We come to it at last. The great battle of our time. The Dark Knight’s first confrontation with the Clown Prince of Crime - but nowhere near his last.
While I typically just cover the villains themselves in First Strike and not other aspects of the story or artwork, I have to do so here because of how well they sell what a menace the Joker is. The plot is a pretty simple, straightforward one, but the vivid artwork elevates it with its cinematic panel breakdowns and heavy use of shadows and inks, creating strong dramatic tension and a malevolent atmosphere. It’s one of the things that made Batman stand out from other comic books of the time, and was as much of a factor in Batman’s success as the character himself.
Readers didn't have to wait long to see the Joker again. His next story was also in Batman #1 - and it was almost his last, as it originally ended with his death, impaled on his own knife during a struggle with Batman. However, the editors saw the long-term potential of the Joker and ordered the ending rewritten so that he survived his injury. And thus was born one of the longest and most intense rivalries in comic book history. Although the Joker was toned down considerably in the 1940s, becoming more of a harmless prankster than murderous mastermind, he was still a worthy opponent for the Caped Crusader, and appeared frequently, even when the rest of Batman's rogues gallery was deemed too grotesque for the pages of comic books in the 1950s, thanks to the Comics Code Authority. In the 1970s, the Joker got his lethal edge back, and he hasn't lost it since.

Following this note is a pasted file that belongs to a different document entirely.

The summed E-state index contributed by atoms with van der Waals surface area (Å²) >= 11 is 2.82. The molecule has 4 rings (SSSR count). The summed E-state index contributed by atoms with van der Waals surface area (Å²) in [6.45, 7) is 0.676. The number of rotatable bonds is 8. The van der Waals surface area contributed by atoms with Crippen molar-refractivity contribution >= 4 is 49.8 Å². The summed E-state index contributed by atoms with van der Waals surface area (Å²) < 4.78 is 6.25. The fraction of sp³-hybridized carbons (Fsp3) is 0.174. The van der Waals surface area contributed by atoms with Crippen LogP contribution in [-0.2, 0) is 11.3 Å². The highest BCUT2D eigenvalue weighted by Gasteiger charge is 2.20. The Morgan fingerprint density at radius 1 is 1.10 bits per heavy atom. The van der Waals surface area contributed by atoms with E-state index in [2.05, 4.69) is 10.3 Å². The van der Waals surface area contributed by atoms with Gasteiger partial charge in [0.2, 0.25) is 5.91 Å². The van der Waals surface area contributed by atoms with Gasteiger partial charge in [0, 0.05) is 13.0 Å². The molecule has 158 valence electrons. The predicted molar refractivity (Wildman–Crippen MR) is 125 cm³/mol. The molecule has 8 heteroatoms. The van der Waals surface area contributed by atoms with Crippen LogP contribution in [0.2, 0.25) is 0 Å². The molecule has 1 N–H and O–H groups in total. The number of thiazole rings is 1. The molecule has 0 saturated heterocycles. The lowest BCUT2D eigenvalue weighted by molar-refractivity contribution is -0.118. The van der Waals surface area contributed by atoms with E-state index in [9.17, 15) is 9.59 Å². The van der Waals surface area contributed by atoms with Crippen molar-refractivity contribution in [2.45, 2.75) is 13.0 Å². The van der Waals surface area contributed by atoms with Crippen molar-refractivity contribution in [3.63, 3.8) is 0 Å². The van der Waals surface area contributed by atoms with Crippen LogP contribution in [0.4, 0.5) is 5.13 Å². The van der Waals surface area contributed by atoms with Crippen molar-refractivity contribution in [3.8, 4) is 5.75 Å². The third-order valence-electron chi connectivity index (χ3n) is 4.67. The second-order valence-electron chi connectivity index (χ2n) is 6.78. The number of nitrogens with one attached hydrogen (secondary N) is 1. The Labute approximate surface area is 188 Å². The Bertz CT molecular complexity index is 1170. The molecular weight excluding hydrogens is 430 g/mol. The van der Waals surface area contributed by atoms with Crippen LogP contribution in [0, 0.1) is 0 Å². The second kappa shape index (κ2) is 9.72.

To this day, the Joker remains an enigmatic figure, his true name and origins yet to be revealed. Detective Comics #168 (February, 1951) established that prior to becoming the Joker, he was a criminal known as the Red Hood who dove into a vat of chemicals to escape Batman while robbing the Monarch Playing Card Company. The chemicals bleached his skin and dyed his hair, permanently disfiguring him. Nothing else about him or his past can be taken at face value. Many readers, myself included, are in no rush to see a definitive origin, thinking that the Joker works better if we don't know who he really is.
"The Joker" has been reprinted many times over the years, and getting a hold of it shouldn't be too difficult or expensive. This is one that is definitely worth tracking down. It's an excellent story that still holds up after almost 80 years, and it gets my highest recommendation.